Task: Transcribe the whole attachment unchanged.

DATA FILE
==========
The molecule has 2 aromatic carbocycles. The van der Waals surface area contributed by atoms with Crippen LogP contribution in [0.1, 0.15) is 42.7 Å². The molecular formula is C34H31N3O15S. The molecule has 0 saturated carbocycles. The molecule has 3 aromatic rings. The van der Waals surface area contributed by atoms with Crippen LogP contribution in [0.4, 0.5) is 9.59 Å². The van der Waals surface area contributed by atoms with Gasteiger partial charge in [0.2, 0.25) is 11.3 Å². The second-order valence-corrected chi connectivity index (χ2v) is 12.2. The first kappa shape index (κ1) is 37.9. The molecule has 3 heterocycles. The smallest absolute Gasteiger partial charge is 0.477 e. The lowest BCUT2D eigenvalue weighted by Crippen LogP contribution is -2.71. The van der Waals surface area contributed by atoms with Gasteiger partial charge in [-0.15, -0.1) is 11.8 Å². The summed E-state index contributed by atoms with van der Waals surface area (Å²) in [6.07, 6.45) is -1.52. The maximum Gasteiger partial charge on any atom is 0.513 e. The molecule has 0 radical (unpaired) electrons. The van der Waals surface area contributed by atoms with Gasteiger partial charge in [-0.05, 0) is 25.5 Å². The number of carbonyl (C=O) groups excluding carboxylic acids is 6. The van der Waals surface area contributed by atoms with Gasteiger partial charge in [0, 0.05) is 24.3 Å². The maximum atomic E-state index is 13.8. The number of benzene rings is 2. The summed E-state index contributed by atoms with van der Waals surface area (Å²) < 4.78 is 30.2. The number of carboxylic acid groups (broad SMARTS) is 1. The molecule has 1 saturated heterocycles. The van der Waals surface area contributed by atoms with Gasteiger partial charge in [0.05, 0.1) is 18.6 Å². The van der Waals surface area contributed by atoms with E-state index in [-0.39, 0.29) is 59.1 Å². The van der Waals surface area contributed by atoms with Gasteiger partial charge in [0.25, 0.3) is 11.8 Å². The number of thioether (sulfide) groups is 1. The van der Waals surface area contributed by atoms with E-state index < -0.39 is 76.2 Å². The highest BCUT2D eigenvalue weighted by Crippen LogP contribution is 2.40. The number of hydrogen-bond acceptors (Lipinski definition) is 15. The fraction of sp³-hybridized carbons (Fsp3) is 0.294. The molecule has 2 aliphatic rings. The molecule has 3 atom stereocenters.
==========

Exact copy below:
The molecule has 2 aromatic carbocycles. The van der Waals surface area contributed by atoms with Crippen LogP contribution in [0.1, 0.15) is 42.7 Å². The molecular formula is C34H31N3O15S. The molecule has 0 saturated carbocycles. The molecule has 3 aromatic rings. The van der Waals surface area contributed by atoms with Crippen LogP contribution in [0.4, 0.5) is 9.59 Å². The van der Waals surface area contributed by atoms with Gasteiger partial charge in [0.2, 0.25) is 11.3 Å². The second-order valence-corrected chi connectivity index (χ2v) is 12.2. The first kappa shape index (κ1) is 37.9. The molecule has 3 heterocycles. The smallest absolute Gasteiger partial charge is 0.477 e. The lowest BCUT2D eigenvalue weighted by Crippen LogP contribution is -2.71. The van der Waals surface area contributed by atoms with Gasteiger partial charge in [-0.15, -0.1) is 11.8 Å². The summed E-state index contributed by atoms with van der Waals surface area (Å²) in [6.07, 6.45) is -1.52. The maximum Gasteiger partial charge on any atom is 0.513 e. The molecule has 0 radical (unpaired) electrons. The van der Waals surface area contributed by atoms with Gasteiger partial charge in [-0.05, 0) is 25.5 Å². The number of carbonyl (C=O) groups excluding carboxylic acids is 6. The van der Waals surface area contributed by atoms with Gasteiger partial charge in [0, 0.05) is 24.3 Å². The maximum atomic E-state index is 13.8. The number of benzene rings is 2. The summed E-state index contributed by atoms with van der Waals surface area (Å²) < 4.78 is 30.2. The number of carboxylic acid groups (broad SMARTS) is 1. The molecule has 1 saturated heterocycles. The van der Waals surface area contributed by atoms with Gasteiger partial charge in [0.05, 0.1) is 18.6 Å². The van der Waals surface area contributed by atoms with E-state index in [-0.39, 0.29) is 59.1 Å². The van der Waals surface area contributed by atoms with Gasteiger partial charge in [0.25, 0.3) is 11.8 Å². The number of thioether (sulfide) groups is 1. The van der Waals surface area contributed by atoms with E-state index < -0.39 is 76.2 Å². The highest BCUT2D eigenvalue weighted by Crippen LogP contribution is 2.40. The number of hydrogen-bond acceptors (Lipinski definition) is 15. The fraction of sp³-hybridized carbons (Fsp3) is 0.294. The molecule has 2 aliphatic rings. The molecule has 3 atom stereocenters.